Court of Appeals of New York
Argued February 24, 1981
Decided April 14, 1891

124 NY 538
Hamer v Sidway



The question which provoked the most discussion by counsel on this appeal, and which lies at the foundation of plaintiff’s asserted right of recovery, is whether by virtue of a contract defendant’s testator William E. Story became indebted to his nephew William E. Story, 2d, on his twenty-first birthday in the sum of five thousand dollars. The trial court found as a fact that ‘on the 20th day of March, 1869, * * * William E. Story agreed to and with William E. [*545] Story, 2d, that if he would refrain from drinking liquor, using tobacco, swearing, and playing cards or billiards for money until he should become 21 years of age then he, the said William E. Story, would at that time pay him, the said William E. Story, 2d, the sum of $5,000 for such refraining, to which the said William E. Story, 2d, agreed,’ and that he ‘in all things fully performed his part of said agreement.’

The defendant contends that the contract was without consideration to support it, and, therefore, invalid. He asserts that the promisee by refraining from the use of liquor and tobacco was not harmed but benefited; that that which he did was best for him to do independently of his uncle’s promise, and insists that it follows that unless the promisor was benefited, the contract was without consideration. A contention, which if well founded, would seem to leave open for controversy in many cases whether that which the promisee did or omitted to do was, in fact, of such benefit to him as to leave no consideration to support the enforcement of the promisor’s agreement. Such a rule could not be tolerated, and is without foundation in the law. The Exchequer Chamber, in 1875, defined consideration as follows: ‘A valuable consideration in the sense of the law may consist either in some right, interest, profit or benefit accruing to the one party, or some forbearance, detriment, loss or responsibility given, suffered or undertaken by the other.’ Courts ‘will not ask whether the thing which forms the consideration does in fact benefit the promisee or a third party, or is of any substantial value to anyone. It is enough that something is promised, done, forborne or suffered by the party to whom the promise is made as consideration for the promise made to him.’ (Anson’s Prin. of Con. 63.)

‘In general a waiver of any legal right at the request of another party is a sufficient consideration for a promise.’ (Parsons on Contracts, 444.)

‘Any damage, or suspension, or forbearance of a right will be sufficient to sustain a promise.’ (Kent, vol. 2, 465, 12th ed.)

Pollock, in his work on contracts, page 166, after citing the definition given by the Exchequer Chamber already quoted, [*546] says: ‘The second branch of this judicial description is really the most important one. Consideration means not so much that one party is profiting as that the other abandons some legal right in the present or limits his legal freedom of action in the future as an inducement for the promise of the first.’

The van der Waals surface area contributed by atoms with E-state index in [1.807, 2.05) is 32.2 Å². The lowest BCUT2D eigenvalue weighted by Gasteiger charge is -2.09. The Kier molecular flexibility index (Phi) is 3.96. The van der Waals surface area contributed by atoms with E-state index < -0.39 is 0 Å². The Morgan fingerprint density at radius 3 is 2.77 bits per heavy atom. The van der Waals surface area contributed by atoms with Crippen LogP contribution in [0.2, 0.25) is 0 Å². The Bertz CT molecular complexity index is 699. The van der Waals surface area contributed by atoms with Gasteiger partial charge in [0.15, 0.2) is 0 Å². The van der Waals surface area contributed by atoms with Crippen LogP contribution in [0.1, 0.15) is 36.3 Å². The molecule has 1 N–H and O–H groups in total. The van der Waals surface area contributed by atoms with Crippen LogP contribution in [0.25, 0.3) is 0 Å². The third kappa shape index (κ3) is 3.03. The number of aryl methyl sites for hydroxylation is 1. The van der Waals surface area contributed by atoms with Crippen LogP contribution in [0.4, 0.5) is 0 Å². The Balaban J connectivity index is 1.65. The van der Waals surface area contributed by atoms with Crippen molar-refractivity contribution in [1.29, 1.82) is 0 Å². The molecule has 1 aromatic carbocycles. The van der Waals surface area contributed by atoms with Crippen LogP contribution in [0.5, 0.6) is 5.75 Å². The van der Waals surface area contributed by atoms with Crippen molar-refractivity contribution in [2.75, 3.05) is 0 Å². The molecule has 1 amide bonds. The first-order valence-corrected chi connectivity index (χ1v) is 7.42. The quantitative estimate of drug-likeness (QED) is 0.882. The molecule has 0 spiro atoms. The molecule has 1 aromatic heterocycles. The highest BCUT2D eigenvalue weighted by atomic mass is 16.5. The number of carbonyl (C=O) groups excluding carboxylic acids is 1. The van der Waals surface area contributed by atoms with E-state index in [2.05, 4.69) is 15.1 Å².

Now, applying this rule to the facts before us, the promisee used tobacco, occasionally drank liquor, and he had a legal right to do so. That right he abandoned for a period of years upon the strength of the promise of the testator that for such forbearance he would give him $5,000. We need not speculate on the effort which may have been required to give up the use of those stimulants. It is sufficient that he restricted his lawful freedom of action within certain prescribed limits upon the faith of his uncle’s agreement, and now having fully performed the conditions imposed, it is of no moment whether such performance actually proved a benefit to the promisor, and the court will not inquire into it, but were it a proper subject of inquiry, we see nothing in this record that would permit a determination that the uncle was not benefited in a legal sense. Few cases have been found which may be said to be precisely in point, but such as have been support the position we have taken.

In Shadwell v. Shadwell (9 C. B. [N. S.] 159), an uncle wrote to his nephew as follows:

‘MY DEAR LANCEY—I am so glad to hear of your intended marriage with Ellen Nicholl, and as I promised to assist you at starting, I am happy to tell you that I will pay to you 150 pounds yearly during my life and until your annual income derived from your profession of a chancery barrister shall amount to 600 guineas, of which your own admission will be the only evidence that I shall require.

‘Your affectionate uncle,


It was held that the promise was binding and made upon good consideration.

[*547] In Lakota v. Newton, an unreported case in the Superior Court of Worcester, Mass., the complaint averred defendant’s promise that ‘if you (meaning plaintiff) will leave off drinking for a year I will give you $100,’ plaintiff’s assent thereto, performance of the condition by him, and demanded judgment therefor. Defendant demurred on the ground, among others, that the plaintiff’s declaration did not allege a valid and sufficient consideration for the agreement of the defendant. The demurrer was overruled.